Psalm 51:1–12; Romans 8:26–28
Jesus said, “You will know the truth, and the truth will set you free” (John 8:32). Do we want to be free? Do we want to be free or do we just wish we were free? If we want to be free we will have to deal with these flaming arrows from the enemy of our souls’the lies and false convictions that drive so many of the destructive behaviors we use to cope (alcohol, drugs, porn, etc.). But how?
First, remember that God is more powerful than our enemy (1 John 4:4). God’s Spirit of Truth is available to shed light on the dark spots in our hearts. King David knew this. He wrote Psalm 51 after committing adultery and conspiring to commit murder. “You [God] desire truth in the innermost being, and in the hidden part You will make me know wisdom” (v. 6 NASB). David is saying, “I believe you are a forgiving God and can cleanse me, but I need to be convinced of it in the deepest and darkest parts of my heart.” We need the same thing to happen in our hearts. Second, we need to be aware of behaviors that we know aren’t right but consistently do when triggered in certain ways. It could be being cut off in traffic, criticized or blamed, or some other event, small or large. Often these are signals of behavior based in false convictions. Finally, we must allow God to fully heal the wounds associated with the false convictions we discover. It’s what Jesus came to do—bind the brokenhearted and set the captives free!
This sounds easy, but often people won’t allow God to do it. This is because it typically involves letting God take us back into the pain or events that produced the false convictions. This isn’t easy nor is it for the fainthearted. My dad had one go-to cure for cuts and abrasions: rubbing alcohol. While it was effective at cleaning out a wound and preventing infection, it really hurt! So my brother and I would hide our injuries, sometimes resulting in a scabbed-over wound with infection underneath. When these were discovered, my dad would scrub the wound open with a rough rag and then pour alcohol on it. I want you to know up front that the path to God’s healing of old wounds is often similarly painful and sometimes about as gruesome. But the health and freedom we experience is worth the pain. God sometimes has to let us hurt in order to save us from harm and to restore us to the people he created us to be.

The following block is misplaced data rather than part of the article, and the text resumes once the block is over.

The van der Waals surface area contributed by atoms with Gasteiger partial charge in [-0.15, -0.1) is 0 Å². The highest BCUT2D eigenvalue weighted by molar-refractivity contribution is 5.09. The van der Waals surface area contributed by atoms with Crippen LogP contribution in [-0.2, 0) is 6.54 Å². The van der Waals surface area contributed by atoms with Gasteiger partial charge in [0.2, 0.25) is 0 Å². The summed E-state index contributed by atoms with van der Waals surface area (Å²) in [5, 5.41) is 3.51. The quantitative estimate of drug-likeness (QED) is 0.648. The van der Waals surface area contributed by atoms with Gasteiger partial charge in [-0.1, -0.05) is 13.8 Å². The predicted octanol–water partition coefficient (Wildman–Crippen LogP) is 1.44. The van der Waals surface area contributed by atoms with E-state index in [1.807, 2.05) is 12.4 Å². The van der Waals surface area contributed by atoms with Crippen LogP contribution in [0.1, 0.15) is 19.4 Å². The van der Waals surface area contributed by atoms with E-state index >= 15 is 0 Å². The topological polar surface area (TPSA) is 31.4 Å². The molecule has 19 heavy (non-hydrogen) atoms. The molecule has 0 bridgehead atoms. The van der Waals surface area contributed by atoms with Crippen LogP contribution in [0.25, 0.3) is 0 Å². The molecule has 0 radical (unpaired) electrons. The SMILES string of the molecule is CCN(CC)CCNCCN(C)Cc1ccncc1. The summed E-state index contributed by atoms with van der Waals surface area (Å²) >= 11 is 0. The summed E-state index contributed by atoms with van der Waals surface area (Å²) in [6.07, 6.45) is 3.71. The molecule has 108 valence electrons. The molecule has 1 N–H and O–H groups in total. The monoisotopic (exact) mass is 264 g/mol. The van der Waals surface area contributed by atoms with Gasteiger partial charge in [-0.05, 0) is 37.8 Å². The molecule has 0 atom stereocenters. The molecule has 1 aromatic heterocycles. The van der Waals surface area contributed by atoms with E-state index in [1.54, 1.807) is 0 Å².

Often this process involves forgiving others or ourselves. This is not easy, but we cannot be legalistic or pharisaical with one another or ourselves. Rather, we must recognize our need for forgiveness and find our way to Jesus, like the sinful woman in Luke 7, using the same principles of forgiveness that we explored last week. Then we can agree with Jesus, who says we are already forgiven!
Pray that God would make you aware of behaviors driven by false convictions. Ask him to reveal and plant in your heart his truth that will overcome these false convictions. Pray that, if necessary, he reveals the wounds that led to the false conviction, and that he heals/transforms you.
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